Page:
Due to the varied nature of these sorts of complaints, which may involve internal investigators and / or the Police, it is not possible to lay down precise timescales for such investigations. The investigating officer should ensure that the investigations are undertaken as quickly as possible without affecting the quality and depth of those investigations. The investigating officer, should as soon as practically possible, send a written acknowledgement of the concern to the complainant and thereafter report back to them in writing the outcome of the investigation and on the action that is proposed. If the investigation is a prolonged one, the investigating officer should keep the complainant informed, in writing, as to the progress of the investigation and as to when it is likely to be concluded.
- Investigating Procedure
The investigating officer should follow these steps:
- Full details and clarifications of the complaint should be obtained.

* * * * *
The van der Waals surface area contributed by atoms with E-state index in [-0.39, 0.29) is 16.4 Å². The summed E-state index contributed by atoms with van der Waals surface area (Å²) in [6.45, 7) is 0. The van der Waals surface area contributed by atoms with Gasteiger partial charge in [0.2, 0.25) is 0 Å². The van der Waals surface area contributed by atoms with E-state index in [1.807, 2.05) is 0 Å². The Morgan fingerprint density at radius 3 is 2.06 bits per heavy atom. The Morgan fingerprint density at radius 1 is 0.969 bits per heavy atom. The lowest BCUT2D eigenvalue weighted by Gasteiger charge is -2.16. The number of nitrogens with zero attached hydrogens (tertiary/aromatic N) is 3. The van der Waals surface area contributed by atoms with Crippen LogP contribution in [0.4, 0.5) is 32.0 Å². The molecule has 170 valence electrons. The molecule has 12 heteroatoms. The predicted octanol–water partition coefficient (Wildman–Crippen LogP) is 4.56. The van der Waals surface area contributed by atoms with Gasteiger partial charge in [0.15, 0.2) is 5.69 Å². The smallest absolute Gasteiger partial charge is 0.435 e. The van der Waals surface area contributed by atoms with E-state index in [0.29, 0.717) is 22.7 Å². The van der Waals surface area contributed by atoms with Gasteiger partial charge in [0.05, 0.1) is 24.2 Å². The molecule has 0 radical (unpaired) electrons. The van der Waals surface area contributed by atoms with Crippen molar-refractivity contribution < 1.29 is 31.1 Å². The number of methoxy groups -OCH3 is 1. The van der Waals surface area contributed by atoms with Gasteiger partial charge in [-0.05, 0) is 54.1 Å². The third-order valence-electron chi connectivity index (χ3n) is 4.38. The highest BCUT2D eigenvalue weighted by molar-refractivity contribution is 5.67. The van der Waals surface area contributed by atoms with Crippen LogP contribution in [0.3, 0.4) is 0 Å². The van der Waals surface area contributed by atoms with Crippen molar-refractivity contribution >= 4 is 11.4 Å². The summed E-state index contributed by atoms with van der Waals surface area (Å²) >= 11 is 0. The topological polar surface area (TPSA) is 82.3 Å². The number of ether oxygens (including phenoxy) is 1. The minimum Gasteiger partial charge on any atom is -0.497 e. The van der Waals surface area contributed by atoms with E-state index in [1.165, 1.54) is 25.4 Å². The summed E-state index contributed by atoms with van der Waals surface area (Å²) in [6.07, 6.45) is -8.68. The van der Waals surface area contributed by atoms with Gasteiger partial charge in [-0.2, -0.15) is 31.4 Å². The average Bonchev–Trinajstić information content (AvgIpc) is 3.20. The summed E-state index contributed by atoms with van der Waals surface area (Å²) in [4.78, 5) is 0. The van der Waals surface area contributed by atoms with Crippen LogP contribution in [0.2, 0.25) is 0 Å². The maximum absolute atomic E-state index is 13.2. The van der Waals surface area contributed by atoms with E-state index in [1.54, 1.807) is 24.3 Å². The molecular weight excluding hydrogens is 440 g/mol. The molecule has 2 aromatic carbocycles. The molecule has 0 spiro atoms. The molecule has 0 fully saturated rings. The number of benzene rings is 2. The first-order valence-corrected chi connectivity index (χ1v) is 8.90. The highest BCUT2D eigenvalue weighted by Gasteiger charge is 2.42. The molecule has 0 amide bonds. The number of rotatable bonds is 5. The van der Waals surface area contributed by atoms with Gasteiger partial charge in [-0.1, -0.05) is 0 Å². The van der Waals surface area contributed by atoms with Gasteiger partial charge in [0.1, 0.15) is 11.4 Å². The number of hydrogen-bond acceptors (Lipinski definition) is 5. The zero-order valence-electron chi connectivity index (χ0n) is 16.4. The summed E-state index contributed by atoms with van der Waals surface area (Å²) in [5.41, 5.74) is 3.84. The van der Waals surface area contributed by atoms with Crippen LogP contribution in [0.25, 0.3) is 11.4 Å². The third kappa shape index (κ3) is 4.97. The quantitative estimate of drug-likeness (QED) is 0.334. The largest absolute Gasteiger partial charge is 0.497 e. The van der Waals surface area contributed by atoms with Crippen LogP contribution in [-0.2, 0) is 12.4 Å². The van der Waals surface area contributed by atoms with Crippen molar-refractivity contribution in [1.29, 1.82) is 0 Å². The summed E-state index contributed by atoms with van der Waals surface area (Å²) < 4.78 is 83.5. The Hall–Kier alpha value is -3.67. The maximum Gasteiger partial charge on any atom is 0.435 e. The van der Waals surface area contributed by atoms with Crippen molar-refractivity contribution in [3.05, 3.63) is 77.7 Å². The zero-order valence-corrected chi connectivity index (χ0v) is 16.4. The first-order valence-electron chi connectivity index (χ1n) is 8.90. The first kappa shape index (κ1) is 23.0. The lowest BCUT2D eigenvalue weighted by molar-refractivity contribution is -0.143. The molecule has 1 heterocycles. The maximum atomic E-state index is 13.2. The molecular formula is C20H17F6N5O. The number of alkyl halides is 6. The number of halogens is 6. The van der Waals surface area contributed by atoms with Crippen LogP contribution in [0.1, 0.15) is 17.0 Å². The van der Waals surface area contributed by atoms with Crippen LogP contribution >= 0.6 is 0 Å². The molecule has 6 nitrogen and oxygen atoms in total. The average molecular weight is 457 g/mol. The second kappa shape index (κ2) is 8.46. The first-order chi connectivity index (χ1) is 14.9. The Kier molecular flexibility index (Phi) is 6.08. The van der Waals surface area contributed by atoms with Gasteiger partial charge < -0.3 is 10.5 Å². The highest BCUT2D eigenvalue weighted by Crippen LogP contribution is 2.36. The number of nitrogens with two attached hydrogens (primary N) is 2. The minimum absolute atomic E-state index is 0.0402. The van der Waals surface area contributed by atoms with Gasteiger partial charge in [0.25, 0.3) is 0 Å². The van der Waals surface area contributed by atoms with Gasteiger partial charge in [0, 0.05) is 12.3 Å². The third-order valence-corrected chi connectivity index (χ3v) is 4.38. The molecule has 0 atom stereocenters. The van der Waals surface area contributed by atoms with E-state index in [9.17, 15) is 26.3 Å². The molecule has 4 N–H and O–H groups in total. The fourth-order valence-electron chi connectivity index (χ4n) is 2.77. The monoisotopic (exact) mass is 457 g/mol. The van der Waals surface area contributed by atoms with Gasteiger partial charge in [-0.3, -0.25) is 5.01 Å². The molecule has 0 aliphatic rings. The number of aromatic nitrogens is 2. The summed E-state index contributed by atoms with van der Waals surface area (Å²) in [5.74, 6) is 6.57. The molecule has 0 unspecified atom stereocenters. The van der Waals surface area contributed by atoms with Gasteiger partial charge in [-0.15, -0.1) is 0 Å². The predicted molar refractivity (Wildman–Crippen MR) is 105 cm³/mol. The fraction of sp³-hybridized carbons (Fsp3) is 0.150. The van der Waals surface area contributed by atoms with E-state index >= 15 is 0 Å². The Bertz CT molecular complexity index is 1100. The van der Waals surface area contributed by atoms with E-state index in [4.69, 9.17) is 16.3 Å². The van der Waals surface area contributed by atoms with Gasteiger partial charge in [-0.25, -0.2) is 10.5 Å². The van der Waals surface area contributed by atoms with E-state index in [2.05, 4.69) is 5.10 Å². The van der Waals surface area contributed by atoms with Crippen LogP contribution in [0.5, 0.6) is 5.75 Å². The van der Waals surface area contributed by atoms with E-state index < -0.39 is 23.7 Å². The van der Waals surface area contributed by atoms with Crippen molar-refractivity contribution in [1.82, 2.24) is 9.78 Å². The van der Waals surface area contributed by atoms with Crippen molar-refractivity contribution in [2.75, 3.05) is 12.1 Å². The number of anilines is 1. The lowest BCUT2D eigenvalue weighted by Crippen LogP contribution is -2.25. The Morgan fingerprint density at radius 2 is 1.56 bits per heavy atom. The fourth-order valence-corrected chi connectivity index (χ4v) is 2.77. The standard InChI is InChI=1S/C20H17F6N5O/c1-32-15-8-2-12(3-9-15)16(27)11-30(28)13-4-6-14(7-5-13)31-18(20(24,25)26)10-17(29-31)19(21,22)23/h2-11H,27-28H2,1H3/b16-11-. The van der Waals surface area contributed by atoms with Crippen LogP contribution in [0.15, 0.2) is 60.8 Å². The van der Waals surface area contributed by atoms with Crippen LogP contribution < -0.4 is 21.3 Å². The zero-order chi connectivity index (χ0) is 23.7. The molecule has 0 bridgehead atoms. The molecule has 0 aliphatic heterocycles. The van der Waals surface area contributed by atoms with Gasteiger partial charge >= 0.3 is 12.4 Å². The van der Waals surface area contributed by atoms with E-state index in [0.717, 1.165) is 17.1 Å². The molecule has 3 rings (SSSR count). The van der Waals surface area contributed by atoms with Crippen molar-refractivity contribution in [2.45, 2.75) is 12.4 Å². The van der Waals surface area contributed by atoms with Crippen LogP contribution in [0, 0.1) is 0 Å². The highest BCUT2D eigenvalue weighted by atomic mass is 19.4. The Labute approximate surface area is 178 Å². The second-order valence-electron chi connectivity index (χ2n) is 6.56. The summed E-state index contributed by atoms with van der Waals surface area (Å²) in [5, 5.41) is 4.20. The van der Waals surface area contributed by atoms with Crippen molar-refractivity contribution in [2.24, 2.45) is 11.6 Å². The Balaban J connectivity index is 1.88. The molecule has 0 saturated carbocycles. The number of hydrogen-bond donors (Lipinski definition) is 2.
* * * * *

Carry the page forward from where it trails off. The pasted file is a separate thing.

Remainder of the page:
- The investigating officer should inform the member of staff against whom the complaint is made as soon as is practically possible. The member of staff will be informed of their right to be accompanied by a trade union or other representative at any future interview or hearing held under the provision of these procedures.
- The investigating officer should consider the involvement of the Charity’s Auditors and the Police at this stage and should consult with the Chair of Trustees / Chief Executive.
- The allegations should be fully investigated by the investigating officer with the assistance where appropriate, of other individuals / bodies.
- A judgement concerning the complaint and validity of the complaint will be made by the investigating officer. This judgement will be detailed in a written report containing the findings of the investigations and reasons for the judgement. The report will be passed to the Chief Executive or Chair of Trustees as appropriate.